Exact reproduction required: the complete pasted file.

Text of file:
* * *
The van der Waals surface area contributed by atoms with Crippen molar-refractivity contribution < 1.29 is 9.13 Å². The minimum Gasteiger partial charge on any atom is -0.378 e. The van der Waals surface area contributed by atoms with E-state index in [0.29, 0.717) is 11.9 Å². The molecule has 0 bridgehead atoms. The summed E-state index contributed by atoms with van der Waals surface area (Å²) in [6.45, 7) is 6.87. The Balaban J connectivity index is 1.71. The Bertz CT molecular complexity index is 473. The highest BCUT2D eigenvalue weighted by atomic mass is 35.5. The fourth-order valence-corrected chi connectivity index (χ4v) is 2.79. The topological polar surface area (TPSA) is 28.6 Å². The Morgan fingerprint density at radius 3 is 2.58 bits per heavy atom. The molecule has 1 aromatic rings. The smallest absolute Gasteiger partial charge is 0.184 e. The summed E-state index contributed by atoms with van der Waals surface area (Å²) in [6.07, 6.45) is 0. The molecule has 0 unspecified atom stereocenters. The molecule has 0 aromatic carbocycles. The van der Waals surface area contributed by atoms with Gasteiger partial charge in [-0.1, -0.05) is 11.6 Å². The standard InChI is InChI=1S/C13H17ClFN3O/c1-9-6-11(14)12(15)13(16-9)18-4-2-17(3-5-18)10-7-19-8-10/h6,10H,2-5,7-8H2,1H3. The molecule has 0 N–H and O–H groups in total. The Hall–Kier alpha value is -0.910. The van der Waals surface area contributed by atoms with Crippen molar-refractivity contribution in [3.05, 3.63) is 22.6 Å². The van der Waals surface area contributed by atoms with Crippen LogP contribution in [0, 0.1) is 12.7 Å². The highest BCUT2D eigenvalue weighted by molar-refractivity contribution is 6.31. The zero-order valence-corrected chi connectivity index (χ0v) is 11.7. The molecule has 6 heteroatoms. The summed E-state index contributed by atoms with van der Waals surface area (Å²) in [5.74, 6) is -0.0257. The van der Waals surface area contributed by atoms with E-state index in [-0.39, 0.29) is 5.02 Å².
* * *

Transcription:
The van der Waals surface area contributed by atoms with Crippen molar-refractivity contribution < 1.29 is 9.13 Å². The minimum Gasteiger partial charge on any atom is -0.378 e. The van der Waals surface area contributed by atoms with E-state index in [0.29, 0.717) is 11.9 Å². The molecule has 0 bridgehead atoms. The summed E-state index contributed by atoms with van der Waals surface area (Å²) in [6.45, 7) is 6.87. The Balaban J connectivity index is 1.71. The Bertz CT molecular complexity index is 473. The highest BCUT2D eigenvalue weighted by atomic mass is 35.5. The fourth-order valence-corrected chi connectivity index (χ4v) is 2.79. The topological polar surface area (TPSA) is 28.6 Å². The Morgan fingerprint density at radius 3 is 2.58 bits per heavy atom. The molecule has 1 aromatic rings. The smallest absolute Gasteiger partial charge is 0.184 e. The summed E-state index contributed by atoms with van der Waals surface area (Å²) in [6.07, 6.45) is 0. The molecule has 0 unspecified atom stereocenters. The molecule has 0 aromatic carbocycles. The van der Waals surface area contributed by atoms with Gasteiger partial charge in [-0.1, -0.05) is 11.6 Å². The standard InChI is InChI=1S/C13H17ClFN3O/c1-9-6-11(14)12(15)13(16-9)18-4-2-17(3-5-18)10-7-19-8-10/h6,10H,2-5,7-8H2,1H3. The molecule has 0 N–H and O–H groups in total. The Hall–Kier alpha value is -0.910. The van der Waals surface area contributed by atoms with Crippen molar-refractivity contribution in [3.05, 3.63) is 22.6 Å². The van der Waals surface area contributed by atoms with Crippen LogP contribution in [0, 0.1) is 12.7 Å². The highest BCUT2D eigenvalue weighted by molar-refractivity contribution is 6.31. The zero-order valence-corrected chi connectivity index (χ0v) is 11.7. The molecule has 6 heteroatoms. The summed E-state index contributed by atoms with van der Waals surface area (Å²) in [5.74, 6) is -0.0257. The van der Waals surface area contributed by atoms with E-state index in [-0.39, 0.29) is 5.02 Å².